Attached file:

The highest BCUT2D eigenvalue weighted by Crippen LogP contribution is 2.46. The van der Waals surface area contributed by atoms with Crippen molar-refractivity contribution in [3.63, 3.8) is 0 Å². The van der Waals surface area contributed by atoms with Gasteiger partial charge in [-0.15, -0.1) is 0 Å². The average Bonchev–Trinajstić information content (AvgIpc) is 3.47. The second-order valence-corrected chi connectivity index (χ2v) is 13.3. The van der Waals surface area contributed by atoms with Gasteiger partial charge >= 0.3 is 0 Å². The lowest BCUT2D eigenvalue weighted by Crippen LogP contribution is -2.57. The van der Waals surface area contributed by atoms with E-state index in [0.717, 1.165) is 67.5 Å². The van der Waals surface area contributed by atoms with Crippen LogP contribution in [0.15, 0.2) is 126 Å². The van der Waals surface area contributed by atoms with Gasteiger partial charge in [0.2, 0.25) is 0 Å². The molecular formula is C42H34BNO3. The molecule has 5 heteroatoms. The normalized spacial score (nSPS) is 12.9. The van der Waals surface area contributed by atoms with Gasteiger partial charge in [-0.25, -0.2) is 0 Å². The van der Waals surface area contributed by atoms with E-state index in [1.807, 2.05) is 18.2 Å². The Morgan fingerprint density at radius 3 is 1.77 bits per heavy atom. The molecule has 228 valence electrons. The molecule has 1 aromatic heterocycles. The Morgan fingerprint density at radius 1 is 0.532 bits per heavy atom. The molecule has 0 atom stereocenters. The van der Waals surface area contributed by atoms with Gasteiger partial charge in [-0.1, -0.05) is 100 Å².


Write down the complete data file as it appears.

The highest BCUT2D eigenvalue weighted by Crippen LogP contribution is 2.46. The van der Waals surface area contributed by atoms with Crippen molar-refractivity contribution in [3.63, 3.8) is 0 Å². The van der Waals surface area contributed by atoms with Gasteiger partial charge in [-0.15, -0.1) is 0 Å². The average Bonchev–Trinajstić information content (AvgIpc) is 3.47. The second-order valence-corrected chi connectivity index (χ2v) is 13.3. The van der Waals surface area contributed by atoms with Gasteiger partial charge >= 0.3 is 0 Å². The lowest BCUT2D eigenvalue weighted by Crippen LogP contribution is -2.57. The van der Waals surface area contributed by atoms with E-state index in [0.717, 1.165) is 67.5 Å². The van der Waals surface area contributed by atoms with Crippen LogP contribution in [0.15, 0.2) is 126 Å². The van der Waals surface area contributed by atoms with Gasteiger partial charge in [0.2, 0.25) is 0 Å². The molecular formula is C42H34BNO3. The molecule has 5 heteroatoms. The normalized spacial score (nSPS) is 12.9. The van der Waals surface area contributed by atoms with Gasteiger partial charge in [-0.25, -0.2) is 0 Å². The van der Waals surface area contributed by atoms with E-state index in [1.807, 2.05) is 18.2 Å². The Morgan fingerprint density at radius 3 is 1.77 bits per heavy atom. The molecule has 228 valence electrons. The molecule has 1 aromatic heterocycles. The Morgan fingerprint density at radius 1 is 0.532 bits per heavy atom. The molecule has 0 atom stereocenters. The van der Waals surface area contributed by atoms with Gasteiger partial charge in [-0.1, -0.05) is 100 Å².